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What We’re Reading: Winter Morning Walks

2011 December 8
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What We're Reading

Winter Morning Walks: One Hundred Postcards to Jim Harrison by Ted Kooser. Carnegie Mellon University Press, 2000.

Winter is upon us, and while any sensible person would be huddled over hot beverages indoors during winter in Minnesota, I love taking walks. I especially enjoy walks during the quietest times of day: in the morning or on weekend nights right before dusk. The cold quiets everything, and I’m left to my own thoughts. Very fittingly, I was given this Kooser collection by my aunt and uncle a while back, and found it inspiring (although Ted Kooser is one of my favorite poets already, so it wasn’t a challenge to find inspiration). This is a collection of poems that Kooser wrote while walking in early dawn during his recovery from cancer in the winter of 1998. He had lost hope on poetry for a short while, but these daily poems, which he sent to his friend Jim Harrison on postcards, pulled him back into the world of writing.

The poems are filled with a sense of waiting, and, not surprisingly, of being alone, as Kooser often was when writing these poems. The collection is organized and titled by month and day, a progression through winter. All the poems, except the first, start out with a single line at the top. The single beginning line places the reader in the moment: “Clouds to the west, clear in the east” or “Clear and still, a heavy frost.” I’m not sure this is effective as the entry into every poem, and oftentimes leaves the feeling of the poem being an unfinished draft. (If only my unfinished poems were this polished…)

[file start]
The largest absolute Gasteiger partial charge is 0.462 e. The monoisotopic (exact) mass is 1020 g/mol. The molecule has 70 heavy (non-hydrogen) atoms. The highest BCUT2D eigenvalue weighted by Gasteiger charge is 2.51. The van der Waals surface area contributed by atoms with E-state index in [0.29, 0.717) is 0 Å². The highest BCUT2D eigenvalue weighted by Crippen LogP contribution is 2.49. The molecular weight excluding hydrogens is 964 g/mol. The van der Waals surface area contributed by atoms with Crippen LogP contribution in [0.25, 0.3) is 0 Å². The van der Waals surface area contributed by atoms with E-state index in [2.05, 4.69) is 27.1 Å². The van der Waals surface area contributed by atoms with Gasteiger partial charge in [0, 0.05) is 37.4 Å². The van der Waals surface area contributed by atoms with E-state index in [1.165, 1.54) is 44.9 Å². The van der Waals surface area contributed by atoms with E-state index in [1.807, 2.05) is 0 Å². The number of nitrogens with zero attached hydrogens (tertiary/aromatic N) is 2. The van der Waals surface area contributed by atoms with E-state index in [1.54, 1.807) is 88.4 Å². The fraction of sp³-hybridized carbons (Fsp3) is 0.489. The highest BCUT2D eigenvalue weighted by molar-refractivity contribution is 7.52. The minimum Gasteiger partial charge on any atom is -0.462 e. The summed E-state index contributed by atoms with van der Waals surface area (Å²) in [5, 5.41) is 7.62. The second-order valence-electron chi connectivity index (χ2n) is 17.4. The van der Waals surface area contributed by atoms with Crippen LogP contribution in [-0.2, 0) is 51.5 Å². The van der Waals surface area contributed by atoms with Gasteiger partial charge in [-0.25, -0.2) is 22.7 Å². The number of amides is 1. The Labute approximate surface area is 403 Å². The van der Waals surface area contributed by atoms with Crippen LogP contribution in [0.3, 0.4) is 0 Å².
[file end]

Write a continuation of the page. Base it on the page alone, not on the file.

One of the poems where this does work, however, starts with “New snow.” (“December 7”). In it, the speaker happens upon tracks in the new snow that suggests a hunter killed a deer out of season. The speaker creates a scene from the left-behind clues in the new snow (“it” in this excerpt being the deer):

[…] he lifted it into a pickup,
stomped the snow from his boots,
took a pee and lit a smoke,
threw down the match and drove off
thinking that nobody
would ever know the difference.

And maybe it’s just me, but these poems do seem more unpolished than his other published work. Yet at the same time, they seem more exploratory in their curious nature, a quiet, open musing shared with a friend. It’s that trait that endears these poems to me, where perhaps Kooser is letting us see his more vulnerable work, a glimpse into the scaffolding of his pristine poet-laureate-worthy work. Even in the poems where his best-known style is apparent, he slips in a little unexpected pondering, like the slightly surreal personification in this poem:

November 9

Rainy and cold.


The sky hangs thin and wet on its clothesline.

A deer of gray vapor steps through the foreground,
under the dripping, lichen-rusted trees.

Halfway across the next field,
the distance (or can that be the future?)
is sealed up in tin like an old barn.

Have you ever written poems or prose through correspondence to a friend? What are your daily writing habits?

What We’re Reading: Views from the Loft

2011 July 7